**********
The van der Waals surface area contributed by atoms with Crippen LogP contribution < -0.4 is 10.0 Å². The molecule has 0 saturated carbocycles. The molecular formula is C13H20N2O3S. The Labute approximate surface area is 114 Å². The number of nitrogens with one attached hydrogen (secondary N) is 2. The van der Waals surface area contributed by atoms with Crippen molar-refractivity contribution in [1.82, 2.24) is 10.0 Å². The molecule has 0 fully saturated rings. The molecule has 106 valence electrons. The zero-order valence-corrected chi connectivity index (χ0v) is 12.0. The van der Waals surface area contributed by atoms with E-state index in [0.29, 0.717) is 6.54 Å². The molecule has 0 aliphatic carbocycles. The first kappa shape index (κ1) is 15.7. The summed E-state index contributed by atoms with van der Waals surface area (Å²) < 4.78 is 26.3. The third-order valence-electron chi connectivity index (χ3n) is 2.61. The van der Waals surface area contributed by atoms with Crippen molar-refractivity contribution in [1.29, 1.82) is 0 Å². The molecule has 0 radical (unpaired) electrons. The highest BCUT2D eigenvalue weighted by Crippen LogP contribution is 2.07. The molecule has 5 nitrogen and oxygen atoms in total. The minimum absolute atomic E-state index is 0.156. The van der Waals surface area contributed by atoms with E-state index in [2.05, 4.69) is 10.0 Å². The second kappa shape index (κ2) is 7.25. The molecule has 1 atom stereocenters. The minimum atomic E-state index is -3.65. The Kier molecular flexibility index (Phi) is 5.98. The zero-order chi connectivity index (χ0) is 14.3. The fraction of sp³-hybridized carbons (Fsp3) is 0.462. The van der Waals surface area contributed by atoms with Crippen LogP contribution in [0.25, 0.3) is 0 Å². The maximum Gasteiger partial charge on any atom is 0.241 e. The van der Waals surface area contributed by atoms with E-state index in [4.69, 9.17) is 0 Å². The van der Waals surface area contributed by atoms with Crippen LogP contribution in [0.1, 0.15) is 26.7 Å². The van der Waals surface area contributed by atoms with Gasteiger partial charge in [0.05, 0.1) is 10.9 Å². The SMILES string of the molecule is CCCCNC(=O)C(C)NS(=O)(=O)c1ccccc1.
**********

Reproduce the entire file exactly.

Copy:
The van der Waals surface area contributed by atoms with Crippen LogP contribution < -0.4 is 10.0 Å². The molecule has 0 saturated carbocycles. The molecular formula is C13H20N2O3S. The Labute approximate surface area is 114 Å². The number of nitrogens with one attached hydrogen (secondary N) is 2. The van der Waals surface area contributed by atoms with Crippen molar-refractivity contribution in [1.82, 2.24) is 10.0 Å². The molecule has 0 fully saturated rings. The molecule has 106 valence electrons. The zero-order valence-corrected chi connectivity index (χ0v) is 12.0. The van der Waals surface area contributed by atoms with E-state index in [0.29, 0.717) is 6.54 Å². The molecule has 0 aliphatic carbocycles. The first kappa shape index (κ1) is 15.7. The summed E-state index contributed by atoms with van der Waals surface area (Å²) < 4.78 is 26.3. The third-order valence-electron chi connectivity index (χ3n) is 2.61. The van der Waals surface area contributed by atoms with Crippen molar-refractivity contribution in [1.29, 1.82) is 0 Å². The molecule has 0 radical (unpaired) electrons. The highest BCUT2D eigenvalue weighted by Crippen LogP contribution is 2.07. The molecule has 5 nitrogen and oxygen atoms in total. The minimum absolute atomic E-state index is 0.156. The van der Waals surface area contributed by atoms with E-state index in [2.05, 4.69) is 10.0 Å². The second kappa shape index (κ2) is 7.25. The molecule has 1 atom stereocenters. The minimum atomic E-state index is -3.65. The Kier molecular flexibility index (Phi) is 5.98. The zero-order chi connectivity index (χ0) is 14.3. The fraction of sp³-hybridized carbons (Fsp3) is 0.462. The van der Waals surface area contributed by atoms with Crippen LogP contribution in [0.25, 0.3) is 0 Å². The maximum Gasteiger partial charge on any atom is 0.241 e. The van der Waals surface area contributed by atoms with E-state index in [4.69, 9.17) is 0 Å². The van der Waals surface area contributed by atoms with Crippen LogP contribution in [0.1, 0.15) is 26.7 Å². The van der Waals surface area contributed by atoms with Gasteiger partial charge in [0.05, 0.1) is 10.9 Å². The SMILES string of the molecule is CCCCNC(=O)C(C)NS(=O)(=O)c1ccccc1.